Straight Outta Compton (2015)

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Something that you should know about me is that I love rap and hip-hop, and when I say rap and hip-hop, I am most certainly not talking about the brand of weak, watered down pop rap and hip-hop that has come to dominate the charts over the last decade and a half. For somebody so distinctly middle class, so distinctly British and so distinctly caucasian, from a young age I was drawn towards and came to love many of the names that pioneered and defined the gangsta rap genre in the late eighties and early nineties, and the chiefest among this group were N.W.A. Now almost 25 years since the split of the revolutionary group, the time has come for the story of N.W.A. to be given the big screen treatment, and I for one, was incredibly excited.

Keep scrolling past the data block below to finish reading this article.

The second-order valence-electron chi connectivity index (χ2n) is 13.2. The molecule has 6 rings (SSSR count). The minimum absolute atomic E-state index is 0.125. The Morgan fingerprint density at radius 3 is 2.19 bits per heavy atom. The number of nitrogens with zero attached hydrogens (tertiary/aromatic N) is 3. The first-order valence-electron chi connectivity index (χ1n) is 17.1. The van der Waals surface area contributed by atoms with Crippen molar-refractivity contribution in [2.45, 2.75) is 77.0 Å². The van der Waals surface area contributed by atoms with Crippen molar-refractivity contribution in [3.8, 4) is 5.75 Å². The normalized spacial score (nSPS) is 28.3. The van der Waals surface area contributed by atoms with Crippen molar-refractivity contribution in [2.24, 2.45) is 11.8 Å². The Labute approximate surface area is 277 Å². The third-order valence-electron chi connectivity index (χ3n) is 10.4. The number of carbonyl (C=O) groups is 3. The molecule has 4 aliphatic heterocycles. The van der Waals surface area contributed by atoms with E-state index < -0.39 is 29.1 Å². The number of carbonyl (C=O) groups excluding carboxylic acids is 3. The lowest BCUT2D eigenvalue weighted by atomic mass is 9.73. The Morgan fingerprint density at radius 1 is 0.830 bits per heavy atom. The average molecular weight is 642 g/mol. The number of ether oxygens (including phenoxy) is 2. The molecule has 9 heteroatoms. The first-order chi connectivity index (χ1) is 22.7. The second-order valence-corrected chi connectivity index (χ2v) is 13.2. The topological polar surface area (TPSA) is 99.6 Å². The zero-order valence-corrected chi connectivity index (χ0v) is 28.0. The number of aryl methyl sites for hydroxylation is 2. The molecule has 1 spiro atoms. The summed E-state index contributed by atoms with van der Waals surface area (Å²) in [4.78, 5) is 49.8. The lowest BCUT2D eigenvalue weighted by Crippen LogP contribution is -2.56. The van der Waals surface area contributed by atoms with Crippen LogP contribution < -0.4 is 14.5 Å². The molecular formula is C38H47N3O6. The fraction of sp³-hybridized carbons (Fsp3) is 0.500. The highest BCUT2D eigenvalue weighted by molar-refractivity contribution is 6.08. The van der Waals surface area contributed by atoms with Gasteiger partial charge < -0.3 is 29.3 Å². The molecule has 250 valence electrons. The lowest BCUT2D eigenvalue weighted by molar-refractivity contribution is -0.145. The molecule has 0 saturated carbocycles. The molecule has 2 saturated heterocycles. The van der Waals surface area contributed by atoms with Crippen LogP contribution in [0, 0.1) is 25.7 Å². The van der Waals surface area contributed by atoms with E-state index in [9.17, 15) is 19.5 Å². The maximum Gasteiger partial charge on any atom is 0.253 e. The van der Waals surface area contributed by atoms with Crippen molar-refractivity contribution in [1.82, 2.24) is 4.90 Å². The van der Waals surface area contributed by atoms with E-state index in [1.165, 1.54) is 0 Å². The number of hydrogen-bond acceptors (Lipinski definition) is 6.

For the most part, Straight Outta Compton serves as a straight biopic of both the personal and professional lives of the founding members of N.W.A, Dr. Dre (Corey Hawkins), Ice Cube (O’Shea Jackson, Jr.), Eric ‘Eazy-E’ Wright (Jason Mitchell), MC Ren (Aldis Hodge) and DJ Yella (Neil Brown, Jr.). The film depicts the group’s rise from ghetto obscurity to global sensation, as well as all of the well documented disputes and obstacles that eventually lead to their disbandment in 1991. Of course, being a picture produced by Dr. Dre and Ice Cube, some of the narrative decisions remain questionable with regards to complete character authenticity, but in terms of a cinematic journey, Straight Outta Compton proves itself to be one of the best musical biopics in years. Few plot points in the film will come as a surprise to well informed fans of N.W.A., but in its execution the picture is raw, vibrant, moving and really captures the emotion and atmosphere both of the violent streets of Los Angeles in the late eighties/early nineties and the effect that the birth of gangsta rap had on music at the time. What makes the film so engaging is, quite simply, the fact that the group’s story and each member’s individual stories are so interesting and endearing. From Ice Cube’s hard fought battle to solo success to Dr. Dre’s uneasy partnership with the infamous Suge Knight to Eazy-E’s tragic AIDS related death in 1995, Straight Outta Compton is so much more than just the story of a rap group, it is the showcasing of a legacy that incorporates far reaching themes including against the odds world domination, sexual health, gang violence and most notably police brutality, showing the audience scenes that sadly seem all too familiar even 25 years later. Though the film is very impressive, it is not perfect, with the two and half hour running time feeling a touch indulgent and bloated at certain points, as well as the above mentioned producing from Ice Cube and, in particular, Dr. Dre to attempt to rewrite or erase some of their less appealing history, but overall the picture serves as a more than worthy entry in to the music biopic genre that I feel has wide audience appeal outside of rap and hip-hop fans.